|Someone wrote in mjg59,|
Assuming the BIOS permits the option - as mentioned elsewhere, remove the feature, and that's one less thing you have to debug on your budget PC, one less thing you have to provide support for - there will be a whole new class of boot failures when Windows 8 users flip the option for whatever reason.
Even those of us who are tech-savvy are going to get *really* annoyed flipping the state every time they switch OS. I do as much work as possible in Linux but alas, my employer requires that I boot Windows fairly regularly, just to get a DHCP lease for my hardware. I also like to play games, and faffing about with Wine is not what I would call conducive to leisure. New games will probably start requiring secure boot anyway so you can't cheat.
The shame of it is, the feature has a legitimate use, and is probably a good thing for Windows users, who let's face it, need more security.
The only acceptable implementation would be one which permitted you to add keys to the keystore at boot time, in the BIOS setup, via entry of a checksum-verified key block. Then you don't need to buy a "blessed" proprietary OS just to add keys. Alas, this would be an even more serious deterrent to any casual use of Linux on a given piece of hardware.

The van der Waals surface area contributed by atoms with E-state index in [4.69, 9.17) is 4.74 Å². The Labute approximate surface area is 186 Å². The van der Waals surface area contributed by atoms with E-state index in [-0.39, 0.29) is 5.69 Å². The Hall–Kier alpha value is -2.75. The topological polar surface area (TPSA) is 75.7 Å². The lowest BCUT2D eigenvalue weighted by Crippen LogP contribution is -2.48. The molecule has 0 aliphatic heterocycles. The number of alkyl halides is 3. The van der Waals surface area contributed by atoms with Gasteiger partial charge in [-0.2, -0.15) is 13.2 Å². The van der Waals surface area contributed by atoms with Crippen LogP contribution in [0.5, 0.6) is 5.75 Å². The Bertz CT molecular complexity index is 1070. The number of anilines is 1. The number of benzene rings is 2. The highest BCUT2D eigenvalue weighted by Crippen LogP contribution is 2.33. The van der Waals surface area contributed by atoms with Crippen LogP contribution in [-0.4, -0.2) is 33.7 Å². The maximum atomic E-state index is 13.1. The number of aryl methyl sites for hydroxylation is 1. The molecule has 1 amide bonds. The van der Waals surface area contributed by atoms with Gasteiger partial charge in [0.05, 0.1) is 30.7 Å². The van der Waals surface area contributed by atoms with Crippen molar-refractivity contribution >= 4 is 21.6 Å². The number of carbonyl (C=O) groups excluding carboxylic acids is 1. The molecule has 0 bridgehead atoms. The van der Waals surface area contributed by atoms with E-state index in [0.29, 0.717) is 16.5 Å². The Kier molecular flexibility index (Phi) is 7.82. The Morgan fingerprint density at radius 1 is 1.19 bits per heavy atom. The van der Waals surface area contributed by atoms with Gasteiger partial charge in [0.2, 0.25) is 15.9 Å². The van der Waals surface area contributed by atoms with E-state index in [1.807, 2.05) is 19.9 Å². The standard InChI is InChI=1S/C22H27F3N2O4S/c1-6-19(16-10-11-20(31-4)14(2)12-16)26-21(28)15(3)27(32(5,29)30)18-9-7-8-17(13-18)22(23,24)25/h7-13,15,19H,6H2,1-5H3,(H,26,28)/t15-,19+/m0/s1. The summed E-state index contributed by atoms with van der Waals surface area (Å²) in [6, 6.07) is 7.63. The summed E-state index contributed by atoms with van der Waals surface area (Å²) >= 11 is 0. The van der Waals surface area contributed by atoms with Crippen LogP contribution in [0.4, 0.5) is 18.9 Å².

So all in all, I wouldn't prohibit this feature - that would seem to be against the Free Software ethos, after all. And it's going to be good for Windows users. But I would mandate that any implementation also provides...
- Ability to add signing keys to the keystore via BIOS setup
- Although it's obviously better to get an OSS friendly key in there from the get-go, so the common distros can get their bootloaders signed.
- The ability to disable secure boot with one key at boot time
- Perhaps with the ability to choose to boot a given volume in non-secure mode, from the usual BIOS boot